This poll is a wake-up call for policymakers. The status quo is not working.

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With the transition into fall, a new political season heats up — the legislative pre-game. Virginia’s lawmakers are starting to map out plans for what they hope to accomplish when the state legislature reconvenes. Given this timing, we would like to call attention to critical facts on child well being:

During child custody battles in Virginia, and in nearly every other state, judges hold the “best interests of the child” as the standard when assessing parents’ claims. But all too often, courts use old-fashioned and outdated gender roles when interpreting these “best interests of the child” standards and ultimately determining custody.

The result: Roughly 80 percent of the time, courts award sole custody to mothers. Aside from the increased risk factors to which children raised by just one parent are subjected (school dropouts, teen pregnancy, teen suicides, etc.), there is clearly an imbalance when it comes to custody decisions. Mounting, undeniable and empirical evidence proves that shared parenting — a flexible arrangement where children spend as much time as possible with each parent after a divorce or separation — better serves children.

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Missouri members of the Massachusetts-based National Parents Organization say an appeals court ruling last month ignored a 2016 law that reformed family court operations.

That law, included in House Bill 1550, was signed by then-Gov. Jay Nixon and took effect Aug. 28, 2016.

Among its provisions, the new law encourages courts to "maximize to the highest degree the amount of time the child may spend with each parent."

But the ruling by a three-judge Western District panel upheld "the lower court decision to limit a fit, loving and involved father's parenting time to one night a week and every other weekend (and) made no mention of" the new law, the NPO said in a news release.

"As a Missouri mother, grandmother and someone who worked tirelessly last year on behalf of our children to make this law a reality, I urge all state lawmakers and citizens to join me in condemning the disregard for the law," Linda Reutzel, chair of the national group's Missouri chapter, said.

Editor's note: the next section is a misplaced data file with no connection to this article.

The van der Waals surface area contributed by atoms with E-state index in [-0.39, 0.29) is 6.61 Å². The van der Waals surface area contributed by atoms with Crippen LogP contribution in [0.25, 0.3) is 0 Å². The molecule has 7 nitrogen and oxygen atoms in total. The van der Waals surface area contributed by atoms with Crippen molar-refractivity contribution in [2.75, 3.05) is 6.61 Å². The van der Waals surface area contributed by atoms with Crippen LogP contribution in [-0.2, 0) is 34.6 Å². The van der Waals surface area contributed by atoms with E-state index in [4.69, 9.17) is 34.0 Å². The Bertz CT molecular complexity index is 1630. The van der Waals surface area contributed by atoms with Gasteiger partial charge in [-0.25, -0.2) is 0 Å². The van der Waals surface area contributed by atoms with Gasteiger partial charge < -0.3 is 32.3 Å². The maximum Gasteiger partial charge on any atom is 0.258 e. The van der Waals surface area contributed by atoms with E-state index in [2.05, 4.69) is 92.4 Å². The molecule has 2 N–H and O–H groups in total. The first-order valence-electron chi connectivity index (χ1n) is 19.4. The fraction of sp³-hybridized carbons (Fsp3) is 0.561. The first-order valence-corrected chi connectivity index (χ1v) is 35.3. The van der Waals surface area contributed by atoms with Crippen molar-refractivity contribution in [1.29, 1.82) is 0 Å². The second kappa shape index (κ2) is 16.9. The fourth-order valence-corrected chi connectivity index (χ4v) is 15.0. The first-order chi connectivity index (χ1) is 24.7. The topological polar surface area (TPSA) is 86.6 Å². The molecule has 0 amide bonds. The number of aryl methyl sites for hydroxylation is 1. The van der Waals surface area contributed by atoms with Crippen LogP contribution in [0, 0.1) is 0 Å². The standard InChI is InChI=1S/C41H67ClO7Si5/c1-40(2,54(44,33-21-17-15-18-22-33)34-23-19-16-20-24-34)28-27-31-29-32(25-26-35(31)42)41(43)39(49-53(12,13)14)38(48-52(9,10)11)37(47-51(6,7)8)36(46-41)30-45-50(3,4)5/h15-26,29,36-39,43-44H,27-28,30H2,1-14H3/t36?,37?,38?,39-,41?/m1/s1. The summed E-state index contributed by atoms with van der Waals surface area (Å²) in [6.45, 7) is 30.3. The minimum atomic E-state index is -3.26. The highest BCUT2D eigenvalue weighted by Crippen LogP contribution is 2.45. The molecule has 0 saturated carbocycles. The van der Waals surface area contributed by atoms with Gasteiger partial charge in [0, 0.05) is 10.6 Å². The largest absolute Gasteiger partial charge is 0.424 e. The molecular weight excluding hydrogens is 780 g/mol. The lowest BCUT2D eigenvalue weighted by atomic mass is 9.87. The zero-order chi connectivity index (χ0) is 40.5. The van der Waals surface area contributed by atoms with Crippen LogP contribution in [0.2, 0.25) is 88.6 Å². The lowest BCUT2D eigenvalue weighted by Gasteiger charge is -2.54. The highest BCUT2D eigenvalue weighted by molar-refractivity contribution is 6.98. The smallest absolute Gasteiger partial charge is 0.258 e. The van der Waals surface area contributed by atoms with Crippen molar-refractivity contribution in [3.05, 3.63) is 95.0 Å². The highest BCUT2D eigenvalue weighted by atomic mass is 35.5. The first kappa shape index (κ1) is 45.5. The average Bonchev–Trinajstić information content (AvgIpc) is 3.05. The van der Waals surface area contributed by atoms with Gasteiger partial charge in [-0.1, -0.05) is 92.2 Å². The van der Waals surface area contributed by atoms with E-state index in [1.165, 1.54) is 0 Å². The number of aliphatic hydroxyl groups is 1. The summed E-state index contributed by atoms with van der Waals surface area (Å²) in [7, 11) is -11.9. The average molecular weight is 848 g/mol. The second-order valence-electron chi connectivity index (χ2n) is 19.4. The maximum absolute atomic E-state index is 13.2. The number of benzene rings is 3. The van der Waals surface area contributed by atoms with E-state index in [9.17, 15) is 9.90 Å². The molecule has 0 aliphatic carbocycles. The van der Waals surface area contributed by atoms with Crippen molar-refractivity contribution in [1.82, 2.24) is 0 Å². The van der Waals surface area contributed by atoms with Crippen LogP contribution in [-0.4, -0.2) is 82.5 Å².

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Missouri members of the Massachusetts-based National Parents Organization say an appeals court ruling last month ignored a 2016 law that reformed family court operations.

That law, included in House Bill 1550, was signed by then-Gov. Jay Nixon and took effect Aug. 28, 2016.

Among its provisions, the new law encourages courts to "maximize to the highest degree the amount of time the child may spend with each parent."

But the ruling by a three-judge Western District panel upheld "the lower court decision to limit a fit, loving and involved father's parenting time to one night a week and every other weekend (and) made no mention of" the new law, the NPO said in a news release.

"As a Missouri mother, grandmother and someone who worked tirelessly last year on behalf of our children to make this law a reality, I urge all state lawmakers and citizens to join me in condemning the disregard for the law," Linda Reutzel, chair of the national group's Missouri chapter, said.

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Despite welcome changes in SB 125, National Parents Organization opposes passage of the bill in its present form. This is because NPO’s primary focus is on the promotion of true shared parenting, where both parents are fully engaged in the day-to-day, hands-on work of raising the children. More than 30 years of scientific research has shown, as conclusively as these things can be shown, that this is the best arrangement for children, even when the parents don’t initially agree to it. It should be the default outcome when parents separate. And SB 125 does not encourage this sort of equal co-parenting; instead, it creates contrary incentives and treats parents who are sharing in the raising of their children unfairly. And, not surprisingly, it is the children who are the innocent victims of this unfairness.

Why? Well, start with an uncontroversial assumption: child support is for the children. That seems incontestable. But, if child support is for the children, then when the children have two homes, the child support funds should be divided between the two homes in proportion to the expected expenses on the children in each home. If child support is for the children, then child support should follow the children.

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The Ohio Senate is considering a bill that would create significant changes to Ohio’s child-support laws, and they are certainly in need of revisions.